What is left out of the Sex Comes First narrative, explains Alptaraum, is “women who – for whatever reason – don’t want their orgasm prioritizied during sex, or don’t want to, or can’t, orgasm at all.”
She Comes First expands the myth that good sex requires an orgasm. If Luke didn’t make me cum, did the sex count? The sex we see in movies and porn ends with a grand finale. Both people cum at the same time, aggressively moan, and then collapse, panting and sweaty.
But, as mentioned above, sometimes you just can’t fucking cum. So, we fake orgasms.
Often women are accused of faking orgasms to get subpar sex over with, explains Alptaraum. Yet, I have faked orgasms during amazing sex. I felt satistified without a big O and ready to end the sex act. Out of fear of disappointing and embarrassing my partner, I clenched my vagina and loudly screamed “I’m coming!” I felt like I would rather put on a show than later comfort a bruised male ego.
Media portrays orgasms as mind-shattering, glorious rewards. A piece in Cosmopolitan describes the big O as “better than chocolate, cake, wine, a juicy juicy episode of Real Housewives…It’s basically one of the best things we’re able to experience – especially those full-body, toe-curling, ‘scream out loud and don’t care’ orgasms.”
The media also talks up the gift nature of an orgasm. It is described as something special given by someone you love. I grew up wondering what dream guy would shoot me off to toe-curling heaven. The fact of the matter is, women are extremely capable of making themselves cum and many women may never have an orgasm with a partner.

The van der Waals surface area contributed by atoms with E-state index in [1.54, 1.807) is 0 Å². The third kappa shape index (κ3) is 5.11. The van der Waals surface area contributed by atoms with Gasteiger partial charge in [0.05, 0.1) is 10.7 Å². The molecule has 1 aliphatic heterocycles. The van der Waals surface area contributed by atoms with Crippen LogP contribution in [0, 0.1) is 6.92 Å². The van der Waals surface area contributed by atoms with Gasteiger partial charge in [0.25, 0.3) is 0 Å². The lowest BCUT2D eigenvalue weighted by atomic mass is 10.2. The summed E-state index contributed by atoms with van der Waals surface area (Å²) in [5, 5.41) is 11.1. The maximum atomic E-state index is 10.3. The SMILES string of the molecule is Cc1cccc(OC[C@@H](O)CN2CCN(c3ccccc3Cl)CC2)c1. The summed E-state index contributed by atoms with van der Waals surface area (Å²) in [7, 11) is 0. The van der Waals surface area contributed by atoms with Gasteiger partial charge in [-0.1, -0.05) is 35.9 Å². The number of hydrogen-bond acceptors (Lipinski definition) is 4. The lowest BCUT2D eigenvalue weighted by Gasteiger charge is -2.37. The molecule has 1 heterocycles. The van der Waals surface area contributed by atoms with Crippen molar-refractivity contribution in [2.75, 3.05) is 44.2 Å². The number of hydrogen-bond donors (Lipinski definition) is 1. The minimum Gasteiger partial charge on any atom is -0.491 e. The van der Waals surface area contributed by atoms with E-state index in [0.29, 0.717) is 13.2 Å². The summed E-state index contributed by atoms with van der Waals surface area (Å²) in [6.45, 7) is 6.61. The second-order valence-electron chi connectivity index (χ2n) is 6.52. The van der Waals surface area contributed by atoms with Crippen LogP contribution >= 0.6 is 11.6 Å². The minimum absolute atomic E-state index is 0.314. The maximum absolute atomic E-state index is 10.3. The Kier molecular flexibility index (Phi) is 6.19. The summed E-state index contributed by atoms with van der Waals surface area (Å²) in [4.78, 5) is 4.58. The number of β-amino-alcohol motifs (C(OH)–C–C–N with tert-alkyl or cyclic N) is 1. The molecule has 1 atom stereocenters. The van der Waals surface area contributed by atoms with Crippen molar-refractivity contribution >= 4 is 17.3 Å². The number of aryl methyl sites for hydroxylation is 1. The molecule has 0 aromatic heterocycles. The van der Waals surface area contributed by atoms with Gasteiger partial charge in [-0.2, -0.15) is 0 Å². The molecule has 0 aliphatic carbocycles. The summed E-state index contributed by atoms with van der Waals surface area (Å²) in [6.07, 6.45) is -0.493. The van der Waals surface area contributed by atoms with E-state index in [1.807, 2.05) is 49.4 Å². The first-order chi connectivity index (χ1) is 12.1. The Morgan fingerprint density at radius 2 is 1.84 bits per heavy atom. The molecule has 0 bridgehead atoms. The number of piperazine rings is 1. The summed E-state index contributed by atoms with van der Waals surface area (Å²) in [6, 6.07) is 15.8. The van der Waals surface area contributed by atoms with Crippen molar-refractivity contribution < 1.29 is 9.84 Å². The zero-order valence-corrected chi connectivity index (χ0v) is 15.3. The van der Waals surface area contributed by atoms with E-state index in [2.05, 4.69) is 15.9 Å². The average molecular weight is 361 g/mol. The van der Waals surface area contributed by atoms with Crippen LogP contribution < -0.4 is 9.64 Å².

Women are told that when you cum for the first time, you’ll know it right away because it will be THAT incredible.
I think I came for the first time by humping on my pillow at age 10. I don’t remember anything earth-shattering. I remember feeling good for a bit and then feeling done. No volcanic eruption. No blackout. Just done.
Yet, when women fake orgasms, they pull out all the bells and whistles. They moan and flail. Sometimes, even when I have been ACTUALLY ORGASMING, I have sprinkled in some fake screams just because I thought that’s how cumming was supposed to look.
Here’s the thing! It is wonderful that our society is starting conversations about female anatomy and orgasms. However, these new talking topics don’t mean that we have achieved equal sexual experiences for men and women. The interpretation of the female orgasm as a gift from man and the pressure on women to fake orgasms are ways that heterosexual sex is still male-centered.
I am tired of women feeling ashamed for not being able to cum or not enjoying certain sex acts (such as getting eaten out) that are branded as earth-shattering when done “right.”
There is no “right” way to have sex. An orgasm is not the spectacular end-all-be-all.
It is not awkward if a partner doesn’t cum but feels satisfied (for both men and women!). Attempting to force an orgasm out of a woman is never a good idea. – HS
Hannah Schweitzer is Popularly Positive’s Sex Editor and the host of Boston University’s “Love is on the Air.” She can be pitched using email@example.com.